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Watching George Miller’s Mad Max: Fury Road is like looking into an alternate universe where CGI was never invented, action movies remained boldly stylistic, and simple exploitation movie conceits were still being celebrated for their simplicity rather than being bogged down with artificially inflated mythological interconnectivity. It’s a hyper-accelerated rush of towering, weird-ass oil-fisted heavy metal explosiveness. It’s the best action film of the year.

Something has happened to action films over the course of the last 10 or 15 years. As CGI-based action sequences have slowly evolved to become the basic language for action cinema (swirling camera angles! Collapsing buildings! Crashing space ships!), audiences have been gradually becomes less and less dazzled by amazing visuals. We just sort of accept that most effects (and even a lot of exterior sets) are typically animated in post-production, and no longer marvel at the fact that those visuals are being produced at all. Great CGI special effects are so de rigueur, that audiences are often tempted to yawn extended noisy destruction sequences.

Mad Max effects

The 70-year-old George Miller, the maker of the original three Mad Max films from 30 – 35 years ago, seems to recall that what makes an on-film explosion so exhilarating is that someone, somewhere actually had to make something blow up. As such, we have an action film with real cars blowing up, real cameras lingering on real giant billowing clouds of real acrid black smoke, actual flying metal shards, and actual stuntmen… and we can feel the exhilaration creeping back into movies. We forgot how to make action movies over the last few years. Miller remembered.

I don’t think the continuity of Mad Max: Fury Road really follows any of the previous films directly. It is a post-apocalyptic desert wasteland. A remote city of destitute citizens is ruled by a tyrannical mask-wearing Morlock named Immortan Joe (Hugh Keays-Byrne). Immortan Joe controls the only water in the province, as well as his own army of hyperactive cancerous albino punks who eat chrome out of spraycans and require constant blood transfusions. One such abducted donor is Max (Tom Hardy) a hallucinating madman who is carted around like luggage. When the one-armed badass Furiosa (Charlize Theron) abducts Immortan’s harem of viable (and, natch, comely) females, Immortan and his army (with Max hauled along) go off in pursuit. The film that follows is a single extended chase sequence through the deserts of Australia, with only a few brief breathers so we don’t pass out.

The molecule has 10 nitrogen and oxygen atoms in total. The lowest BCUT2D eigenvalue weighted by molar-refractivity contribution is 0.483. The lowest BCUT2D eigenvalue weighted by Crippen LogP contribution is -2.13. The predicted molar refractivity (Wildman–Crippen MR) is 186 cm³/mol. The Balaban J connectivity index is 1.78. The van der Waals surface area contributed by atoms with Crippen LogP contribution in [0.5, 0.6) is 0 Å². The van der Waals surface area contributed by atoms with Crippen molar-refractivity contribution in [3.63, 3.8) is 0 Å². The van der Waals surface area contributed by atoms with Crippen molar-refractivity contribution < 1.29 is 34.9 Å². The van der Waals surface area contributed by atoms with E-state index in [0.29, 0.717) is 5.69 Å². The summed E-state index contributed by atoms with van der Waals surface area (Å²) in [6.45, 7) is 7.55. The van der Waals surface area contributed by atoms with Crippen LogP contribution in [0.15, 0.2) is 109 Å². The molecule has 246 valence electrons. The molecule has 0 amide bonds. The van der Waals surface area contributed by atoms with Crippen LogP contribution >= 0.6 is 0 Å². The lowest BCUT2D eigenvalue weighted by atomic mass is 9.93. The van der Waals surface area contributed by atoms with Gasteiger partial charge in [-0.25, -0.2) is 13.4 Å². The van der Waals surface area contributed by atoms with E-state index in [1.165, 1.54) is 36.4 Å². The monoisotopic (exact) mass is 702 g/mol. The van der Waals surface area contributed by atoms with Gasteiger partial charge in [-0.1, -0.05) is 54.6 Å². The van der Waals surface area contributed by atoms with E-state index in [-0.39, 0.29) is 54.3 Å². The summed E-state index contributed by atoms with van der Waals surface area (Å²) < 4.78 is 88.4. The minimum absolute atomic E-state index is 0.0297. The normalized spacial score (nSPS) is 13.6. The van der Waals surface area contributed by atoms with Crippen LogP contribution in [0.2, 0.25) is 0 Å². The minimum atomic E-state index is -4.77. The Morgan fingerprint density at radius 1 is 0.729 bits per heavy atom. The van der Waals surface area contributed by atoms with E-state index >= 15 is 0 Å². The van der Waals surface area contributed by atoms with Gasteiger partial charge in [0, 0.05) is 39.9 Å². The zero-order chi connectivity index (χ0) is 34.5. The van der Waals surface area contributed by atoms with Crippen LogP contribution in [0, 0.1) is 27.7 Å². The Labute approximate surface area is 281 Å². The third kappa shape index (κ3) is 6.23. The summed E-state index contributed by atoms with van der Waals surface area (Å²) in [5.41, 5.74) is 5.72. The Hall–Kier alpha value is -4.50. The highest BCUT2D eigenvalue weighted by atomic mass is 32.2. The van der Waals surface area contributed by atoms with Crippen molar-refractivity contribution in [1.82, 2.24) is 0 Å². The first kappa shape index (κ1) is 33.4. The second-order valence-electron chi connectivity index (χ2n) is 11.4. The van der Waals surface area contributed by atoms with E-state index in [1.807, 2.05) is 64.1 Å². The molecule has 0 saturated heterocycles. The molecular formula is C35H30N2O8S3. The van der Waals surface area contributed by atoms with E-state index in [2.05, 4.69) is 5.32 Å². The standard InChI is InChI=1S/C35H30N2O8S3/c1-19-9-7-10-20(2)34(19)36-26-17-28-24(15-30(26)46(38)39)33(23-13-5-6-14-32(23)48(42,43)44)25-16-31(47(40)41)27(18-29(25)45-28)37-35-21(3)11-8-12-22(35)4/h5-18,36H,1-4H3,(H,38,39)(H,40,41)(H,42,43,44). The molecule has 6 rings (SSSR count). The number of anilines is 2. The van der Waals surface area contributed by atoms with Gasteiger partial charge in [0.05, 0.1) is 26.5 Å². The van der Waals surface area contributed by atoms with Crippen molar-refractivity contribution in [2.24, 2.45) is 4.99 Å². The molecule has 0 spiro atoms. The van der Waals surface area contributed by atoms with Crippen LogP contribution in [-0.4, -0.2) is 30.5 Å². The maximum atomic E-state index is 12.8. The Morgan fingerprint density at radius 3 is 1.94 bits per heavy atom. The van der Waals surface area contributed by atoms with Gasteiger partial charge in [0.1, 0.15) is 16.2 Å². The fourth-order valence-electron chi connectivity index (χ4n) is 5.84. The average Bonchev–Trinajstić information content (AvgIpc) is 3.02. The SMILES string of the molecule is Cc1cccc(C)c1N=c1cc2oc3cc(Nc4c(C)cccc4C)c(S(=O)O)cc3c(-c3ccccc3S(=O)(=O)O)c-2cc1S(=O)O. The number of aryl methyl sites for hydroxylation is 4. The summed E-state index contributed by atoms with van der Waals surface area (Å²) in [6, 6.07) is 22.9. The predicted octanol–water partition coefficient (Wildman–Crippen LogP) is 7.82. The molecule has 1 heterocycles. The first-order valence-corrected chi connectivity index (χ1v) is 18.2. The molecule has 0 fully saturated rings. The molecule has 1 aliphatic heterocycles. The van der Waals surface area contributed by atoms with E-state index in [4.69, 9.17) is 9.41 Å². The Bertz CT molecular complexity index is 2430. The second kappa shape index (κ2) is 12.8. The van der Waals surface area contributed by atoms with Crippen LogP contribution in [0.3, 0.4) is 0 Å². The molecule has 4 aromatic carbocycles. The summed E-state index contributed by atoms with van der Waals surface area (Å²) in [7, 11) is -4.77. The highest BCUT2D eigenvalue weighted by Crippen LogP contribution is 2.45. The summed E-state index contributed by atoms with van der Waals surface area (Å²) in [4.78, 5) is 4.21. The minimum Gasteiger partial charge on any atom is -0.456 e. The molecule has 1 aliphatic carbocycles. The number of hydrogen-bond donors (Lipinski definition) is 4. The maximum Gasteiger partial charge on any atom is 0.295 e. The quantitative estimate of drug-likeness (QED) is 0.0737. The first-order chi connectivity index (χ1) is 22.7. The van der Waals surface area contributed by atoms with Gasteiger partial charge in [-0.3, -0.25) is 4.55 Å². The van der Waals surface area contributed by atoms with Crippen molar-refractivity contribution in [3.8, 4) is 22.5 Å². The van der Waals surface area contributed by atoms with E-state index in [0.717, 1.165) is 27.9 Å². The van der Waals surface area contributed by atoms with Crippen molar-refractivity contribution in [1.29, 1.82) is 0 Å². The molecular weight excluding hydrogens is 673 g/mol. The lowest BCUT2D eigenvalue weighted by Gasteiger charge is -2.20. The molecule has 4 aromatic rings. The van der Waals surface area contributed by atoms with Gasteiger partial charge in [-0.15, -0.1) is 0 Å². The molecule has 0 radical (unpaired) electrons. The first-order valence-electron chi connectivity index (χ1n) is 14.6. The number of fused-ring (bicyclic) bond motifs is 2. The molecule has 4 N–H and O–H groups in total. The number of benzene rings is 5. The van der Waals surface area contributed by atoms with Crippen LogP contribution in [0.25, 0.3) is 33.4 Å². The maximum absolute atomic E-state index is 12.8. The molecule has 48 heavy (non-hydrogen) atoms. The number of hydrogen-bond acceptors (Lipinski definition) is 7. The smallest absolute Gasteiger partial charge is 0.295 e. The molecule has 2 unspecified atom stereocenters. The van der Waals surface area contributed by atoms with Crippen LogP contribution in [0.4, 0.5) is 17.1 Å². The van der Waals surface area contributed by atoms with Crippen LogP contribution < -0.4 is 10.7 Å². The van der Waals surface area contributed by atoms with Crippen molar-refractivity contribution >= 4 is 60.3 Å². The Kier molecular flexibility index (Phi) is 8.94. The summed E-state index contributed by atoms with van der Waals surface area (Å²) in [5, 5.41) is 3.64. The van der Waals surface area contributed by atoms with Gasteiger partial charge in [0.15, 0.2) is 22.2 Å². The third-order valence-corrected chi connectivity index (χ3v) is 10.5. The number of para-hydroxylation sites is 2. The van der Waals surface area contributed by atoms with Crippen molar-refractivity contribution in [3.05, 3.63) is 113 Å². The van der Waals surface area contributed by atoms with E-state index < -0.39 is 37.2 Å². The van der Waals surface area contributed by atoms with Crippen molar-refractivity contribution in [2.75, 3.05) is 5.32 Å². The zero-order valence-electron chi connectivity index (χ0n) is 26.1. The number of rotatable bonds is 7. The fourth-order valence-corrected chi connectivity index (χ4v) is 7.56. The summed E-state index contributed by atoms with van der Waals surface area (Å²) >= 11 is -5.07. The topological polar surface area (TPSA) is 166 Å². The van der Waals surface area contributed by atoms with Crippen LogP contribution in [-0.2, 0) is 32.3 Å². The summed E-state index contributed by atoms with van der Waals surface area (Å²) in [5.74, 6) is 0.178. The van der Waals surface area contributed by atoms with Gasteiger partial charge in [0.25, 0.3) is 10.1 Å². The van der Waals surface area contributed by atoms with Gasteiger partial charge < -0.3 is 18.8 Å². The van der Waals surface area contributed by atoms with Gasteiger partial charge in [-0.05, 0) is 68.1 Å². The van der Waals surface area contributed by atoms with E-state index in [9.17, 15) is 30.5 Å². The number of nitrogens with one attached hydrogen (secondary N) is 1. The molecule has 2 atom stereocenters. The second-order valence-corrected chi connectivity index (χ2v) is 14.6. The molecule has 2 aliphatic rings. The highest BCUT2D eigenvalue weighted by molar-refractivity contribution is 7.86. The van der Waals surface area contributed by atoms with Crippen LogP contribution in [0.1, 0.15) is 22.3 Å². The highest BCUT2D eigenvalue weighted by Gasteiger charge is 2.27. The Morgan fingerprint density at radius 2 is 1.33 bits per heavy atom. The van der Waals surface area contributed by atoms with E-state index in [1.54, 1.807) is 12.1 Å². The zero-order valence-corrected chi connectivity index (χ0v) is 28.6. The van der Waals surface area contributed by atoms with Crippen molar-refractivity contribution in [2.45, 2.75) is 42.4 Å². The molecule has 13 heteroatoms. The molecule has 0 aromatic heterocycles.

Mad Max GWAR

Miller is a graceful enough filmmaker that he can modulate the action. If he kept the knob turned to 11 for the film’s 120-minute runtime, audiences would rapidly tune out from sheer exhaustion. He is also wise enough to realize that production design can easily act as the central character of a movie, and he stuffs his fiery thriller with enormous (and practically built) patchwork war machines that look like they just drove out of a Gwar concert. Indeed, one of the highlights of the film is a 45-ton tank equipped with an external drum circle piled onto its back, and a flame-spewing heavy metal guitarist standing on the front, shredding Immortan Joe’s theme music as they blast across the alkali flats. Mad Max: Fury Road is like the film adaptation of your favorite heavy metal album cover.

In a year where Disney-produced action blockbusters are being given the stink-eye for not necessarily treating its female characters with as much sensitivity as they possibly could, Mad Max: Fury Road merrily provides audiences with female characters who seem – imagine that! – capable and emotionally rich. In spite of the title, Furiosa is our true protagonist, and she is the instigator of all the action. Later in the film, she will meet up with a biker gang of grizzled septuagenarian Earth mothers who are just as threatening as all the other desert-dwelling riffraff. Even the diaphanous robe-wearing supermodels from Joe’s harem, while not typical action badasses, at least seem to react to extreme situations beyond merely shrinking from them. The damsels in distress are not damsels in distress. The damsels are the only voice of strength and reason in this world. This may be the most feminist action film in years. And how refreshing to see that women have strength and a voice rather than just weapons to make them strong.


Witney Seibold has been a film critic for nearly 20 years, and is currently the co-host of The B-Movies Podcast on CraveOnline. You can contact him on Twitter at @WitneySeibold

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Witney Seibold